This is the 4th in a series on the use of leaderboards and other strategies to encourage students to reflect on their performance.
Do we face “A future where everything we do is tracked and quantified: calories, air quality, sleep, heart rate, microbes, brain waves, finances, happiness, sadness…hopes and dreams?” Rose Eveleth, a podcaster that focuses on future scenarios and planning, explored the future of the quantified self in a recent podcast.
“Competition tends to affect some students differently than others–some thrive on it, others don’t,” said Eduardo Briceno, CEO of Mindset Works. Briceno thinks boys tend to react better to it than girls and, for this reason he thinks a voluntary leaderboard is less risky than a compulsory one.
In the informal learning space, FIRST Robotics hosts competitions that teach:
- Gracious Professionalism: Learn and compete like crazy, but treat one another with respect and kindness in the process. Knowledge, competition, and empathy are comfortably blended.
- Coopertition® Produces Innovation: Teams can and should help and cooperate with each other even as they compete.
These competitions allow the participants to choose to join the process and benefit from the results. If they are not actively motivated by this process, they can self-select out.
From the growth mindset lens, leaderboards can be tricky. “The more we compare people to one another, the more it tends to put people in a fixed mindset as opposed to comparing people to themselves,” added Briceno.
“A leaderboard that measured progress (e.g., standards/levels achieved), or learning-oriented behaviors (e.g., asking questions, sharing mistakes to discuss lessons learned) rather than absolute mastery would foster more of a growth mindset because it would encourage a focus on things learners have more control over in the shorter term (their behaviors and how much progress they make). It could also be used to encourage discussions on learning strategies so learners could share what strategies are working better for them to make greater progress.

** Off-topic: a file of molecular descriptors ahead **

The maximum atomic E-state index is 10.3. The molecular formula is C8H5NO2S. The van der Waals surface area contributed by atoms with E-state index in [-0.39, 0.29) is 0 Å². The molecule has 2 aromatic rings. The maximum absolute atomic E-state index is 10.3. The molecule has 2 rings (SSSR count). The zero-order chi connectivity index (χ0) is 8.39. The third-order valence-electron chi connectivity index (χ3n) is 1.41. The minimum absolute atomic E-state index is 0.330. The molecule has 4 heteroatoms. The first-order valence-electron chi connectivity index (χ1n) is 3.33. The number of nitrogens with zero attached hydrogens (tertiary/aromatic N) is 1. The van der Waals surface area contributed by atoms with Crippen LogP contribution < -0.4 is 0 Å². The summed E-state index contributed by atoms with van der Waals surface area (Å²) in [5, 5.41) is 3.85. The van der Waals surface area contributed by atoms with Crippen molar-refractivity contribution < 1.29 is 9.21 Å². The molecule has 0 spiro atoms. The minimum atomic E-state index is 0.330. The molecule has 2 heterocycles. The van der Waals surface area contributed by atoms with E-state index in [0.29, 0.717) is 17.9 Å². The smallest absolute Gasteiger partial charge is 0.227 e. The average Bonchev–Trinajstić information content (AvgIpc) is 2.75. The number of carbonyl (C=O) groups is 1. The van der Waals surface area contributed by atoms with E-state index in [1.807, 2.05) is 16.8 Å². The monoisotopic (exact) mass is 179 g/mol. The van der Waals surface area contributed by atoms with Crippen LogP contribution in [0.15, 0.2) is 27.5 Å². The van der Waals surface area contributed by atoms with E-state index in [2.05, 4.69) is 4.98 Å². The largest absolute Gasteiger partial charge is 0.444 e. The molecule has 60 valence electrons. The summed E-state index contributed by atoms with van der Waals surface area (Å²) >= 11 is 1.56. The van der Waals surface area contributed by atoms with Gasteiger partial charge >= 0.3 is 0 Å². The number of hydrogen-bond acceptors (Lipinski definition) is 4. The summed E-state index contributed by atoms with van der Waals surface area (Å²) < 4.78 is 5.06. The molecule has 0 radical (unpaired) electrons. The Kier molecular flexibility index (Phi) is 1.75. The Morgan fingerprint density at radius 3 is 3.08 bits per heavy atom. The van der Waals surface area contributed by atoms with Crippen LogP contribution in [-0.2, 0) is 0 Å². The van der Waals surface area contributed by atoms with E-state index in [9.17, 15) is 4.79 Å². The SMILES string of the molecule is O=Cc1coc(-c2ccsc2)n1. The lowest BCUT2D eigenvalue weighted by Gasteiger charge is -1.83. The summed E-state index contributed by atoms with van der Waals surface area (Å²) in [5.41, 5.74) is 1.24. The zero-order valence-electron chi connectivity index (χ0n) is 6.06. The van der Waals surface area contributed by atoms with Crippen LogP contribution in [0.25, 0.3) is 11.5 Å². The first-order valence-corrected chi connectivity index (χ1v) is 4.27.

“Making personal progress visible to the learner is always a great growth mindset strategy. In more trusting environments (where culture has been developed as a trusting culture) that can be more public, so learners can support one another and share what’s working versus not,” said Briceno.
A Blackstone Valley Prep teacher wasn’t getting the most of Khan Academy until he started printing and posting daily scores and highlighting the daily leaders, which spurred the principal to come into the room and give high-fives and congratulations to each daily winner. Shawn Rubin, Highlander Institute, thinks it was powerful “because it was based on effort and number of lessons conquered and not on percentage correct or mastery. These reports were taken down and put up daily so kids started fresh each day.”
Venture investor, Sean O’Sullivan, questions, “Won’t we get better engagement when we put users in context with their peers? Leaderboards personalize our users’ achievements in ways that help them compete or see how they are doing versus each other, and potentially also match ‘play’ against each other.” O’Sullivan does contend that if a leaderboard only surfaces the same leaders each week, then part of the benefits of the social network effect of getting one user to engage directly with another is defeated. O’Sullivan states that “laggard boards” or “cohort boards” are the new leaderboards. A “cohort board” would show a new user compared to others who are new, perhaps those that have not yet cracked an achievement
Briceno states, “I’d hypothesize that leaderboards that aggregate a class or a school progress, and compare it to some other class or school, could be motivating and growth mindset oriented. It could put everyone in the class/school on the same page and in the same team to work with one another to help one another identify and adopt better learning strategies to accelerate aggregate team progress. That’s just speculation though, I haven’t seen research on that.”
There is a growing body of evidence to support leaderboards in various environments. More research needs to be done in educational settings, but for now, there is promise in using the gamification process to support student engagement and academic growth.
Have advice on leaderboards or performance monitoring? Questions? Examples? We’d love to hear from you. Comment below or email our Editor@GettingSmart.com.
For more, see:
- Reflecting on Performance
- Reasoning Minds Deserve Thoughtful Progress Monitoring
- To Leaderboard or Not: The Art of Motivating and Monitoring Performance
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